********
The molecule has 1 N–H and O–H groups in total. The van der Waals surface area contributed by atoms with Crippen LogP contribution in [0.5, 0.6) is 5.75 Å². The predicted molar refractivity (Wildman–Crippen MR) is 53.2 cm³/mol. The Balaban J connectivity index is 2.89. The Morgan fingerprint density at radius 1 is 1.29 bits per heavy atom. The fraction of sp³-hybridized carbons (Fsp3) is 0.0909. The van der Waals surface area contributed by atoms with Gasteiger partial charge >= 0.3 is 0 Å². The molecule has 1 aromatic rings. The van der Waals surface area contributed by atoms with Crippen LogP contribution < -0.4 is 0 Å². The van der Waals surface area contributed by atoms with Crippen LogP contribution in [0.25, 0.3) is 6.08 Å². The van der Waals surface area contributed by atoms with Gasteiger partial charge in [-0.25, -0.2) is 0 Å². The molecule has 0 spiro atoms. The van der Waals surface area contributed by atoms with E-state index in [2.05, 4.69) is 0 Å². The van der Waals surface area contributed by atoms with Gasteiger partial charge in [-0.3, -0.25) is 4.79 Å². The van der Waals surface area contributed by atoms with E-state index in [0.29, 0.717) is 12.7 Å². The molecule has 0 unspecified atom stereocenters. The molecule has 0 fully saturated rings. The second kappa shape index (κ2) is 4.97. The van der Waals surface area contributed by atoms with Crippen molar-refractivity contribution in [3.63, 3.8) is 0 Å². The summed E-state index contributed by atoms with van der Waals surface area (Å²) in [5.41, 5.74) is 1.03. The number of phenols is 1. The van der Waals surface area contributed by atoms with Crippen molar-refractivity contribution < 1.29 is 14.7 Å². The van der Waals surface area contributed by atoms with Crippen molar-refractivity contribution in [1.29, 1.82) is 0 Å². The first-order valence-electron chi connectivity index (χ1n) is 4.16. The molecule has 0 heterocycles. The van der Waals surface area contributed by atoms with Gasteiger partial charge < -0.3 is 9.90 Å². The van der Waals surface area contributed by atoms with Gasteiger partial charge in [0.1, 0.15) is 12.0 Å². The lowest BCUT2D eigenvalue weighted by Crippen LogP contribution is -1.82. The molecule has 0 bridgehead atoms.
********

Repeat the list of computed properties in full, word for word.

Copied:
The molecule has 1 N–H and O–H groups in total. The van der Waals surface area contributed by atoms with Crippen LogP contribution in [0.5, 0.6) is 5.75 Å². The predicted molar refractivity (Wildman–Crippen MR) is 53.2 cm³/mol. The Balaban J connectivity index is 2.89. The Morgan fingerprint density at radius 1 is 1.29 bits per heavy atom. The fraction of sp³-hybridized carbons (Fsp3) is 0.0909. The van der Waals surface area contributed by atoms with Gasteiger partial charge >= 0.3 is 0 Å². The molecule has 1 aromatic rings. The van der Waals surface area contributed by atoms with Crippen LogP contribution < -0.4 is 0 Å². The van der Waals surface area contributed by atoms with Crippen LogP contribution in [0.25, 0.3) is 6.08 Å². The van der Waals surface area contributed by atoms with Gasteiger partial charge in [-0.25, -0.2) is 0 Å². The molecule has 0 spiro atoms. The van der Waals surface area contributed by atoms with E-state index in [2.05, 4.69) is 0 Å². The van der Waals surface area contributed by atoms with Gasteiger partial charge in [-0.3, -0.25) is 4.79 Å². The van der Waals surface area contributed by atoms with E-state index in [0.29, 0.717) is 12.7 Å². The molecule has 0 unspecified atom stereocenters. The molecule has 0 fully saturated rings. The second kappa shape index (κ2) is 4.97. The van der Waals surface area contributed by atoms with Crippen molar-refractivity contribution in [3.63, 3.8) is 0 Å². The summed E-state index contributed by atoms with van der Waals surface area (Å²) in [5.41, 5.74) is 1.03. The number of phenols is 1. The van der Waals surface area contributed by atoms with Crippen molar-refractivity contribution < 1.29 is 14.7 Å². The van der Waals surface area contributed by atoms with Crippen molar-refractivity contribution in [1.29, 1.82) is 0 Å². The first-order valence-electron chi connectivity index (χ1n) is 4.16. The molecule has 0 heterocycles. The van der Waals surface area contributed by atoms with Gasteiger partial charge < -0.3 is 9.90 Å². The van der Waals surface area contributed by atoms with Gasteiger partial charge in [0.1, 0.15) is 12.0 Å². The lowest BCUT2D eigenvalue weighted by Crippen LogP contribution is -1.82. The molecule has 0 bridgehead atoms.